It’s 8:42 a.m. and you’re closer to where you want to be – at home in bed – than where you should be – at work. You hit the snooze alarm too many times this morning and are late: far from the desk where you should be responding to the e-mails and messages that accumulated overnight like the dead leaves and garbage the wind blew to your front stoop. Sweeping those to the curb further delayed your daily stomp to the train station on this sunlit morning. You huff toward the main boulevard, and that’s where you notice the holiday wreaths.
The wreaths were attached to the tops of the lamp posts shortly after Halloween. It’s almost St. Patrick’s Day, so the wreaths haven’t been green or festive for a few months now. They’re missing chunks, ripped by the winds that cut along the boulevard. The small white lights woven within the wreaths’ remaining sprigs are on this morning: they were illuminated at Thanksgiving, but there’s never a lighting ceremony. Just one day on your commute along the boulevard, you noticed the wreaths were lit, like on this March morning. You wonder if the person in charge of the light switch is running late, too. Or maybe forgot. Or doesn’t care.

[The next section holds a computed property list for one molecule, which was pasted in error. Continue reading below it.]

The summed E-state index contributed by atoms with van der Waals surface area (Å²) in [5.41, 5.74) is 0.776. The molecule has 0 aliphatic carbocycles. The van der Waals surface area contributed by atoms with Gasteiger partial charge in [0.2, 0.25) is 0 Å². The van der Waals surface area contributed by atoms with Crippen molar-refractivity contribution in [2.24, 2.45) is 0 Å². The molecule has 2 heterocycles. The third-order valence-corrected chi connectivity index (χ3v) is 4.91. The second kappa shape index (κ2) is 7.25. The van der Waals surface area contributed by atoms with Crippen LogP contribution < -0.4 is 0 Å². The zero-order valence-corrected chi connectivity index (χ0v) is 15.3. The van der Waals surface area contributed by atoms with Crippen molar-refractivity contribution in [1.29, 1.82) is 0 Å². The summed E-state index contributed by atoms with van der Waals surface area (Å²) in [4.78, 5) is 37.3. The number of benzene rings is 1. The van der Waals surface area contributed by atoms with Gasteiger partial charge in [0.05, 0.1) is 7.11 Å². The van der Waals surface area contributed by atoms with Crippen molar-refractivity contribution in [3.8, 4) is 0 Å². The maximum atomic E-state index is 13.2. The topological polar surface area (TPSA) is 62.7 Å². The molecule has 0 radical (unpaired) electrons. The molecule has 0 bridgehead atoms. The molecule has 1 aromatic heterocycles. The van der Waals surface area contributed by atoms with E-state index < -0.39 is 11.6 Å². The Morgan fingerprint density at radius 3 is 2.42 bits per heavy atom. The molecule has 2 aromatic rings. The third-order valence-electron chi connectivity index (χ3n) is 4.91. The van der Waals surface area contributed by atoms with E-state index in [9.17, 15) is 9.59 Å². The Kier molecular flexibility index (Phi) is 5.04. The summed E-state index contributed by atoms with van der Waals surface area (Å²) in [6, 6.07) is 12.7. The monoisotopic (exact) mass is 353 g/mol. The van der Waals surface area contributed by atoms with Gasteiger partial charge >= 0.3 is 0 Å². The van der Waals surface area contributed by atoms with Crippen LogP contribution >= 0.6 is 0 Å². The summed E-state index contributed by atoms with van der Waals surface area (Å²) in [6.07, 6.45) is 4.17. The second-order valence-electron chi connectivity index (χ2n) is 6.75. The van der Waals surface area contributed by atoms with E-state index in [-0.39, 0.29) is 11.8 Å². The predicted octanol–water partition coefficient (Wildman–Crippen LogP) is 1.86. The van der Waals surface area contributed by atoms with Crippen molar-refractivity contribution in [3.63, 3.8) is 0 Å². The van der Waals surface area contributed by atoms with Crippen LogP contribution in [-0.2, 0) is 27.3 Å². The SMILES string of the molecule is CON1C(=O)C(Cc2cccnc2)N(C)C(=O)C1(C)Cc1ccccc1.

The wreaths slip from your mind, too, as you remember to be vigilant along the busy boulevard. Cocooned by your bulky coat and don’t-mess-with-me scowl, you’re mindful of the traffic scramble: city buses, lunch trucks, dollar jitneys, random bold cyclists, sagging livery cabs, annoyed motorists. Pedestrians jaywalk, drivers honk and swerve – or not until the very last minute, so motorists and walkers lock in games of chicken.
You are rushed along by the stream of people: groups of young Indian men, water bottles in the side pouches of their backpacks and work IDs clipped on their jackets. Parents and children hurry to reach school or day care before the official starting bell, the pairs looking like opposing ends in a short tug of war, each adult leaning forward as they tow a short sleepwalker.
You get to the corner where the boulevard bus always sails right past the stop sign, powered by the passengers’ impatience and the driver’s foul mood. The crossing guard assigned to the corner never notices: every day his back is to the street as he talks to the paper vendor who leans against the wall of the convenience store. You can’t blame the vendor for not peddling the dailies among the traffic: the screaming safety vest would do as little to guard him as his corner buddy.
So you pay attention as you step into the intersection, since neither the crossing guard nor the bus driver are, and join the stream, moving as predictably as animated figures in a window-display street scene. You forgot about the wreaths two blocks ago, when they disappeared like props irrelevant to the moment’s drama.
That’s how every day passes. You don’t notice how you’re swept along – until there’s a surprise, like Christmas wreaths still hanging on in March: brown, brittle, and sparse on a bright morning. And still lit.